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Easy steps for first-aid training

March 18, 2011 12:00:00 AM PDT
If a person collapsed in front of you in a spin class, would you know what to do?

The fire department was awarding two Santa Monica gym employees for their heroic efforts when the man they saved walked right into the room.

He may look too good to be a man raised from the dead. But that's what happened to 59-year-old Gary Gonzales.

On February 20, he was in a spin class at the Spectrum Athletic Club in Santa Monica.

He stood up, clutched the mirror and fell to the ground: Gary's heart seized and stopped.

Employees rushed to his rescue.

"I just jumped off my bike and got him to the floor, assessed what was going on, and he had gone unconscious," said Tracy Smith.

"It was pretty crazy, to see a member to actually collapse, unresponsive to the CPR," said Amaud Mitchell.

Within seconds, Amaud Mitchell and Tracy Smith applied CPR and brought in the club's automated external defibrillator (AED). Firefighters say that is what brought Gary back.

"So I was extremely fortunate that it happened here, and that they had the AED," said Gary.

"CPR just keeps blood moving to the brain and other vital organs," said Santa Monica Fire Capt. Jeff Bridges. "The difference between CPR and using a device like they did here is that device is the definitive treatment."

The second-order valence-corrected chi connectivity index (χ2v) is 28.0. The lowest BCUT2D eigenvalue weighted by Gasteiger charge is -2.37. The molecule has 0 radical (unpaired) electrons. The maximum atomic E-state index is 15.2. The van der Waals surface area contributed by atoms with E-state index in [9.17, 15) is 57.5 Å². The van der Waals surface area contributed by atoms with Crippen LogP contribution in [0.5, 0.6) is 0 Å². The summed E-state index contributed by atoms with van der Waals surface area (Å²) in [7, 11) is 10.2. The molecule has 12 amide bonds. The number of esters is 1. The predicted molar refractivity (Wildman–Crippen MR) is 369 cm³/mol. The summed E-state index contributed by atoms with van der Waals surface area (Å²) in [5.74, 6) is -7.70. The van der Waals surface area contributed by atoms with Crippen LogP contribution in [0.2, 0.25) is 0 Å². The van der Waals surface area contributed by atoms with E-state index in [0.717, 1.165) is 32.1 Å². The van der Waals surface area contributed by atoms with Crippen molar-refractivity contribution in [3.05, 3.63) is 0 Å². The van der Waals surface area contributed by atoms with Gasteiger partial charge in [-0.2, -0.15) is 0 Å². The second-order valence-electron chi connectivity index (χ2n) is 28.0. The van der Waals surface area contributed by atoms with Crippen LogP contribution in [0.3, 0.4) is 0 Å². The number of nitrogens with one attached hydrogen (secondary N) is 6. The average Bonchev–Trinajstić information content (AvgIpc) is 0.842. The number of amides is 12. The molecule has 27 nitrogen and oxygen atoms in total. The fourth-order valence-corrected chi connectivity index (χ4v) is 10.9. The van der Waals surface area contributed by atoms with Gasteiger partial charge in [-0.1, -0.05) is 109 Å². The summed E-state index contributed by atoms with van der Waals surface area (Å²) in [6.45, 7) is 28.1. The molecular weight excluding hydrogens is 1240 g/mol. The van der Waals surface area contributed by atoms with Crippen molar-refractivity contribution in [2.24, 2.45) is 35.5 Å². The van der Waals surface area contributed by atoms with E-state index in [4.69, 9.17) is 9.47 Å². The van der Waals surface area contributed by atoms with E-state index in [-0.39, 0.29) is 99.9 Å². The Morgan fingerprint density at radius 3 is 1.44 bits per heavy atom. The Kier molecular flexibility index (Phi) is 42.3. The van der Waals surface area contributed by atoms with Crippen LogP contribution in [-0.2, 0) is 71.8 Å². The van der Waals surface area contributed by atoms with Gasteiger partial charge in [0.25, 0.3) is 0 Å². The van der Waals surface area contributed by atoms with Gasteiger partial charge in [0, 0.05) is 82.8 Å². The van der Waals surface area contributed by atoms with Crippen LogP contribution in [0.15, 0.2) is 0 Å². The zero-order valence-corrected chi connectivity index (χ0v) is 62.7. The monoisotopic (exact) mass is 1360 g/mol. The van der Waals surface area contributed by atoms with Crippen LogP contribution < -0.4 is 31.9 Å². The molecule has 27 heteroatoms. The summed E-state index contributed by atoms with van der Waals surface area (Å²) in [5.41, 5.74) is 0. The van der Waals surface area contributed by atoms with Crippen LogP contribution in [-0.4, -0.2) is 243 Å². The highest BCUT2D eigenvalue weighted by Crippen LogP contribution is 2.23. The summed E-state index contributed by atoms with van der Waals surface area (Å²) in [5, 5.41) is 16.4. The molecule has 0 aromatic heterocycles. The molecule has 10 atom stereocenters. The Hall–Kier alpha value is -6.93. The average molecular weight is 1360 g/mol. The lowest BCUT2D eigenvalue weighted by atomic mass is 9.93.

AEDs are programmed not to give a shock if a person is not having a heart attack. It's very simple to use. It talks to you and walks you through each step. But firefighters agree a little bit of training inspires confidence.

"People are going to be much more encouraged to use the device, and use it properly, if they've been trained and practiced in real-life situations," said Bridges.

The fire department awarded Amaud and Tracy for their quick action.

Santa Monica houses AEDs in all city buildings. New research suggests placing devices in all public places would save many more lives.

"It could have happened any time, any place," said Gary. "If it would have happened at home, in my car, in an elevator, I wouldn't be here."

Gary wants to see more AEDs made available so that more people can survive like him.

You can learn to do CPR and use an AED simply by watching a short video, but like Capt. Bridges said: "Training inspires confidence."